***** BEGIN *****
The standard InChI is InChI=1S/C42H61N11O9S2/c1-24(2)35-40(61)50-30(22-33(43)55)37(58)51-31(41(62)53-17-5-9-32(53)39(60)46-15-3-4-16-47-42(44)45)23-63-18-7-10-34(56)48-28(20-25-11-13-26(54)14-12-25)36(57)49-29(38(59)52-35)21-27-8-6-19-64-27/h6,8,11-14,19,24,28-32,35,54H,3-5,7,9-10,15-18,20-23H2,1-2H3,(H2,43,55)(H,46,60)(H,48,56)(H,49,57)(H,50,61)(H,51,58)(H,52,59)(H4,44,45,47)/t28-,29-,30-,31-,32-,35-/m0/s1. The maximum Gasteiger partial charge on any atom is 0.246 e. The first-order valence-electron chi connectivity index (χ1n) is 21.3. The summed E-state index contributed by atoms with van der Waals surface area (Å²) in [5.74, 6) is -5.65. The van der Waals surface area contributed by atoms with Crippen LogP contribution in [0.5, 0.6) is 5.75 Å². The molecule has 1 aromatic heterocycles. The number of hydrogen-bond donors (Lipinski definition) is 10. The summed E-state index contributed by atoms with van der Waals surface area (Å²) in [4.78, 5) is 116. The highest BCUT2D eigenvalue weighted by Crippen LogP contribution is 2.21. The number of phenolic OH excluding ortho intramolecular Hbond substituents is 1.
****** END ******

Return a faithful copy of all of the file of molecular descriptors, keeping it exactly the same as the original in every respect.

The standard InChI is InChI=1S/C42H61N11O9S2/c1-24(2)35-40(61)50-30(22-33(43)55)37(58)51-31(41(62)53-17-5-9-32(53)39(60)46-15-3-4-16-47-42(44)45)23-63-18-7-10-34(56)48-28(20-25-11-13-26(54)14-12-25)36(57)49-29(38(59)52-35)21-27-8-6-19-64-27/h6,8,11-14,19,24,28-32,35,54H,3-5,7,9-10,15-18,20-23H2,1-2H3,(H2,43,55)(H,46,60)(H,48,56)(H,49,57)(H,50,61)(H,51,58)(H,52,59)(H4,44,45,47)/t28-,29-,30-,31-,32-,35-/m0/s1. The maximum Gasteiger partial charge on any atom is 0.246 e. The first-order valence-electron chi connectivity index (χ1n) is 21.3. The summed E-state index contributed by atoms with van der Waals surface area (Å²) in [5.74, 6) is -5.65. The van der Waals surface area contributed by atoms with Crippen LogP contribution in [0.5, 0.6) is 5.75 Å². The molecule has 1 aromatic heterocycles. The number of hydrogen-bond donors (Lipinski definition) is 10. The summed E-state index contributed by atoms with van der Waals surface area (Å²) in [4.78, 5) is 116. The highest BCUT2D eigenvalue weighted by Crippen LogP contribution is 2.21. The number of phenolic OH excluding ortho intramolecular Hbond substituents is 1.